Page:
The West Michigan Sports Commission scheduled a press conference Tuesday morning to formally announce its organization of the Transplant Games of America, a national version of the world tournament designed to promote organ donation.
Although it is not the officially licensed U.S. Transplant Games that have been hosted by the National Kidney Foundation for the past 20 years, organizers say the event will be run in a very similar manner, following the foundation’s decision to not host the games in 2012.
Between 600 and 800 athletes are expected to participate, and teams are already forming online, said Mike Guswiler, director of the WMSC.
“This community is looking forward to share their stories and, in most cases, what it means for them to be living,” he said.
Opening ceremonies will take place July 28 and the events will run through July 31. Most or all events will be held at Grand Valley State University in Allendale Township.
Guswiler said organizers are still tweaking the final list of sports, but those being “strongly considered” are swimming, bowling, cycling, racquetball, table tennis, badminton, 3-on-3 basketball, golf, volleyball and traditional track and field events.
A 5K run that will be open to public participation will follow the opening ceremonies. The group is expecting to accommodate wheelchairs and athletes with other levels of disability, within reason, Guswiler said.
Participation eligibility will be determined by a local organizing committee that gets the final word, but “we’ll try to follow what was done in the past,” he said.
On the event’s website, eligibility is listed as open to anyone, living anywhere, who has received a life-saving transplant at least six months before the games and has received a doctor’s waiver to participate.
Between donor recipient athletes and their families attending the games, as well as families of those who donated organs, Guswiler estimated there could be an influx of 3,000 to 5,000 people into the area.
Organizers plan to work with downtown groups to set up accommodations packages in Grand Rapids because of a lack of rooms in Allendale. Guswiler conservatively estimated a $1 million in direct spending impact on the area.
There will be social events in addition to the sports designed to connect donor recipients with the families of donors. Such meet-ups are a staple of the games, Guswiler said, and one of the reasons the community was up in arms over the event’s cancellation.
“This is something the donor community really uses to promote organ donation,” he said. “It’s exciting to fulfill that need.”
In May, the NKF announced it would not hold 2012 games, which it had done every year in different U.S. cities since 1990. In 2010, they were held in Madison, Wis., and in 2008, Pittsburgh, Pa.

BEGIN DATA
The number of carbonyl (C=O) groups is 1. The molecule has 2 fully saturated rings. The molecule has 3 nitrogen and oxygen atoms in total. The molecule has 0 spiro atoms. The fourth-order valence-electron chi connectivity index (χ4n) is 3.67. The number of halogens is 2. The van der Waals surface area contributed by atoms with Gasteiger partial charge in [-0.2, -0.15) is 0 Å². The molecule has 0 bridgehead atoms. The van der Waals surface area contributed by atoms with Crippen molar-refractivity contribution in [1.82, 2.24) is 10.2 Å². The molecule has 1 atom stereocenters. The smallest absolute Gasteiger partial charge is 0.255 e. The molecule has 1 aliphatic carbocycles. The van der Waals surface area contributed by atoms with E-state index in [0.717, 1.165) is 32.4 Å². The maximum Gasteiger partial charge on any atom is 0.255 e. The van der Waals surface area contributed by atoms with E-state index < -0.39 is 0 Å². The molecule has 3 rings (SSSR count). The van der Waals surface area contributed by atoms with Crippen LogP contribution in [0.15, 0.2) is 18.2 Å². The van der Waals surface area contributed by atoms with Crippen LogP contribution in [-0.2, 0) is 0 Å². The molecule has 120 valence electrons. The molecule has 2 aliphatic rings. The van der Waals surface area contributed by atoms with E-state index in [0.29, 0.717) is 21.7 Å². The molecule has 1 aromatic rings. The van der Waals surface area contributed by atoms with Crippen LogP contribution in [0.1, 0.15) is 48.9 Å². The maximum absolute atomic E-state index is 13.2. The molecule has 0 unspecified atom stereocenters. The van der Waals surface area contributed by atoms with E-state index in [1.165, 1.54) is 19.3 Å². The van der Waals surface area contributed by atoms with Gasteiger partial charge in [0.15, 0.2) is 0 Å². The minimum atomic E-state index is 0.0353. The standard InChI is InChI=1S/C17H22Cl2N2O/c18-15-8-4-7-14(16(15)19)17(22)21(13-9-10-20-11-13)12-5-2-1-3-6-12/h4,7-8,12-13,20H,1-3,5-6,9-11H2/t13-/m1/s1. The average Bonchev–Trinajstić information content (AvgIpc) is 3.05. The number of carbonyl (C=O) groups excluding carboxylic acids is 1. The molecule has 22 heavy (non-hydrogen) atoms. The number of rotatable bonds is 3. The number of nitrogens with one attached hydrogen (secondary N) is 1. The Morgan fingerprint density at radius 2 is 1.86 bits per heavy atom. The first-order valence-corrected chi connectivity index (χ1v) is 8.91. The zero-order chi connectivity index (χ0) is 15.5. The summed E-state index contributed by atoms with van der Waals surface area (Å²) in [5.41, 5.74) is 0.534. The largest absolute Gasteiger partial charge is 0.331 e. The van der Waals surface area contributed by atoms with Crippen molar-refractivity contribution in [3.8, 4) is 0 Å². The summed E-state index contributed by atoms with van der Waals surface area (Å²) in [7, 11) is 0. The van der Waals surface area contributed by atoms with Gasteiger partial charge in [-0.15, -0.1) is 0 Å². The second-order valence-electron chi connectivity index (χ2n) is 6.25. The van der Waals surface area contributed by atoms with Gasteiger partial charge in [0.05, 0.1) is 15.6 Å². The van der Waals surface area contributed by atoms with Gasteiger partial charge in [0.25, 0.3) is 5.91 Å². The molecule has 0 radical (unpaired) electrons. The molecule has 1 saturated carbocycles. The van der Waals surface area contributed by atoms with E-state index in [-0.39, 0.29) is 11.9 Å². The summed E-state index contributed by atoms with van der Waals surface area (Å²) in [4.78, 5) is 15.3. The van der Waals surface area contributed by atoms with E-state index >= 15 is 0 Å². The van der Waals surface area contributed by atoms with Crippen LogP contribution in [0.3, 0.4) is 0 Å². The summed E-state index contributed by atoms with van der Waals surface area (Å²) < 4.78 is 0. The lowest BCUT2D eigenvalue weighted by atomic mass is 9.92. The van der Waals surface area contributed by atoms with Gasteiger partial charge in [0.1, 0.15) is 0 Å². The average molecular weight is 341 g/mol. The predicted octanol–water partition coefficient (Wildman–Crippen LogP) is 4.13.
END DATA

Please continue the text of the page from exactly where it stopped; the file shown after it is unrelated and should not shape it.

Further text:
The foundation cited economics and a desire to re-envision the financial sustainability of the games for 2014 in its announcement, saying most Americans now view transplantation as almost routine surgery.
Guswiler said the WMSC reached out to the NKF for partnership in hosting the games in Grand Rapids but the foundation declined, choosing to keep the rights to the U.S. Transplant Games trademark.
T.J. Maciak, who got a new kidney in 1996 and has competed in the games nearly every year since, helped spearhead the push to bring them to Grand Rapids by contacting Peter Secchia, who connected him with the WMSC.
"They were pretty much on board with it as soon as they heard about it," said Maciak.
Holly Werlein, who nearly died before getting a new liver in 2006, has 11 medals from two national and two world games. She said whether you're a donor recipient or family, you "really feel like you belong."
"It's emotional. It's positive. It's heartwarming," said Werlein, who is on the local organizing committee. "I've met some of my best friends at the games."
The exact location of the opening ceremonies is still being determined. Construction on university facilities won’t be completed in time next year and Guswiler said that means Lubbers Stadium probably is out as a venue.
Registration fees will be collected, structured similar to past games. Guswiler said there probably will be a per-event fee of about $20 with the option of paying a flat $150 for participation in five sports.
Registration will likely begin after the first of the year, possibly running as late as May. Medals will be awarded to first-, second- and third-place finishers.